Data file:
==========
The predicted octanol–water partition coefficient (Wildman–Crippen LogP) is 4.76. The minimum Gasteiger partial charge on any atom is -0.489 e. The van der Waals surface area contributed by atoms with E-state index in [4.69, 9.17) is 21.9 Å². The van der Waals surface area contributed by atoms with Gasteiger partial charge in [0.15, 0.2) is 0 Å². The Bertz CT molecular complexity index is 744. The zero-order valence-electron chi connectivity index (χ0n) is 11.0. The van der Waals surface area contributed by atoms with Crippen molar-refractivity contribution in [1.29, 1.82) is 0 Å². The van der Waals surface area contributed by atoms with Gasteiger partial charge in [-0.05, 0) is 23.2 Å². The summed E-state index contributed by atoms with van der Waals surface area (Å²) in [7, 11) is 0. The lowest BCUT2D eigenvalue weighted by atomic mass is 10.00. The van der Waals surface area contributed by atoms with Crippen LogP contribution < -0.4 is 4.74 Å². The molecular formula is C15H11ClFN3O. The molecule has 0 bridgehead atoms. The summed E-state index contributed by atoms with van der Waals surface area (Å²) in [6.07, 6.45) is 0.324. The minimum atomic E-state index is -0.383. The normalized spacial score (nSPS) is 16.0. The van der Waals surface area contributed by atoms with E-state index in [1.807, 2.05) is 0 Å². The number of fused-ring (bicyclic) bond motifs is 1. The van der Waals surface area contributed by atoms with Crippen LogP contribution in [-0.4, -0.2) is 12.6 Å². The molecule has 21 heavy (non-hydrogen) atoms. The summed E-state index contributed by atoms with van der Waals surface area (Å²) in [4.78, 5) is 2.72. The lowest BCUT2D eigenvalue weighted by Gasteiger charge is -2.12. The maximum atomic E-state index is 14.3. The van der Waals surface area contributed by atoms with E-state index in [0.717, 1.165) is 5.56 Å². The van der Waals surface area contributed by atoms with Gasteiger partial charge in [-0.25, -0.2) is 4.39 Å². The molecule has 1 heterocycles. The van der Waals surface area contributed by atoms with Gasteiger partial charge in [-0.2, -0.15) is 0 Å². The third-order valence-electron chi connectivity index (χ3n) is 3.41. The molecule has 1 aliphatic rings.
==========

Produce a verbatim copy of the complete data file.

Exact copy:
The predicted octanol–water partition coefficient (Wildman–Crippen LogP) is 4.76. The minimum Gasteiger partial charge on any atom is -0.489 e. The van der Waals surface area contributed by atoms with E-state index in [4.69, 9.17) is 21.9 Å². The van der Waals surface area contributed by atoms with Gasteiger partial charge in [0.15, 0.2) is 0 Å². The Bertz CT molecular complexity index is 744. The zero-order valence-electron chi connectivity index (χ0n) is 11.0. The van der Waals surface area contributed by atoms with Crippen molar-refractivity contribution in [1.29, 1.82) is 0 Å². The van der Waals surface area contributed by atoms with Gasteiger partial charge in [-0.05, 0) is 23.2 Å². The summed E-state index contributed by atoms with van der Waals surface area (Å²) in [7, 11) is 0. The lowest BCUT2D eigenvalue weighted by atomic mass is 10.00. The van der Waals surface area contributed by atoms with Crippen LogP contribution < -0.4 is 4.74 Å². The molecular formula is C15H11ClFN3O. The molecule has 0 bridgehead atoms. The summed E-state index contributed by atoms with van der Waals surface area (Å²) in [6.07, 6.45) is 0.324. The minimum atomic E-state index is -0.383. The normalized spacial score (nSPS) is 16.0. The van der Waals surface area contributed by atoms with E-state index in [1.807, 2.05) is 0 Å². The number of fused-ring (bicyclic) bond motifs is 1. The van der Waals surface area contributed by atoms with Crippen LogP contribution in [-0.4, -0.2) is 12.6 Å². The molecule has 21 heavy (non-hydrogen) atoms. The summed E-state index contributed by atoms with van der Waals surface area (Å²) in [4.78, 5) is 2.72. The lowest BCUT2D eigenvalue weighted by Gasteiger charge is -2.12. The maximum atomic E-state index is 14.3. The van der Waals surface area contributed by atoms with E-state index in [0.717, 1.165) is 5.56 Å². The van der Waals surface area contributed by atoms with Gasteiger partial charge in [-0.25, -0.2) is 4.39 Å². The molecule has 1 heterocycles. The van der Waals surface area contributed by atoms with Gasteiger partial charge in [-0.2, -0.15) is 0 Å². The third-order valence-electron chi connectivity index (χ3n) is 3.41. The molecule has 1 aliphatic rings.